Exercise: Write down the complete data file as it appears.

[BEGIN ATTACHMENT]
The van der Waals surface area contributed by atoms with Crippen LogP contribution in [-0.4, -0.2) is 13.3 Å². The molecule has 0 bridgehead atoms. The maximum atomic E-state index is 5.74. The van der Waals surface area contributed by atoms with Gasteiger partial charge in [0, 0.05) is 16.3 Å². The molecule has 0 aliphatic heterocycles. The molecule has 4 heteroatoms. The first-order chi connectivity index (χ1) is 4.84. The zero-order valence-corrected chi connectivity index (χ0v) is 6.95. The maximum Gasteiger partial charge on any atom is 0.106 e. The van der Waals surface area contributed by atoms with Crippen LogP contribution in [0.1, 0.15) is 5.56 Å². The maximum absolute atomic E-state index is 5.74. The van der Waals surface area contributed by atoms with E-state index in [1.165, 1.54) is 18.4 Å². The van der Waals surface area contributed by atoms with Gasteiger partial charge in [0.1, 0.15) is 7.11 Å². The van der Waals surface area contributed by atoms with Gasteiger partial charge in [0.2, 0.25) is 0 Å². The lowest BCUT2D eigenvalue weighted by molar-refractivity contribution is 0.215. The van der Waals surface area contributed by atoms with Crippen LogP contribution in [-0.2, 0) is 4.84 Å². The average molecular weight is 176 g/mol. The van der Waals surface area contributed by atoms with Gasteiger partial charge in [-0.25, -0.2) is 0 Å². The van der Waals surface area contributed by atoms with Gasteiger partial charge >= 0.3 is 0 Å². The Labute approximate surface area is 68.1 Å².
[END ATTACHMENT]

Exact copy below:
The van der Waals surface area contributed by atoms with Crippen LogP contribution in [-0.4, -0.2) is 13.3 Å². The molecule has 0 bridgehead atoms. The maximum atomic E-state index is 5.74. The van der Waals surface area contributed by atoms with Gasteiger partial charge in [0, 0.05) is 16.3 Å². The molecule has 0 aliphatic heterocycles. The molecule has 4 heteroatoms. The first-order chi connectivity index (χ1) is 4.84. The zero-order valence-corrected chi connectivity index (χ0v) is 6.95. The maximum Gasteiger partial charge on any atom is 0.106 e. The van der Waals surface area contributed by atoms with Crippen LogP contribution in [0.1, 0.15) is 5.56 Å². The maximum absolute atomic E-state index is 5.74. The van der Waals surface area contributed by atoms with E-state index in [1.165, 1.54) is 18.4 Å². The van der Waals surface area contributed by atoms with Gasteiger partial charge in [0.1, 0.15) is 7.11 Å². The van der Waals surface area contributed by atoms with Gasteiger partial charge in [0.2, 0.25) is 0 Å². The lowest BCUT2D eigenvalue weighted by molar-refractivity contribution is 0.215. The van der Waals surface area contributed by atoms with Crippen LogP contribution in [-0.2, 0) is 4.84 Å². The average molecular weight is 176 g/mol. The van der Waals surface area contributed by atoms with Gasteiger partial charge in [-0.25, -0.2) is 0 Å². The van der Waals surface area contributed by atoms with Gasteiger partial charge >= 0.3 is 0 Å². The Labute approximate surface area is 68.1 Å².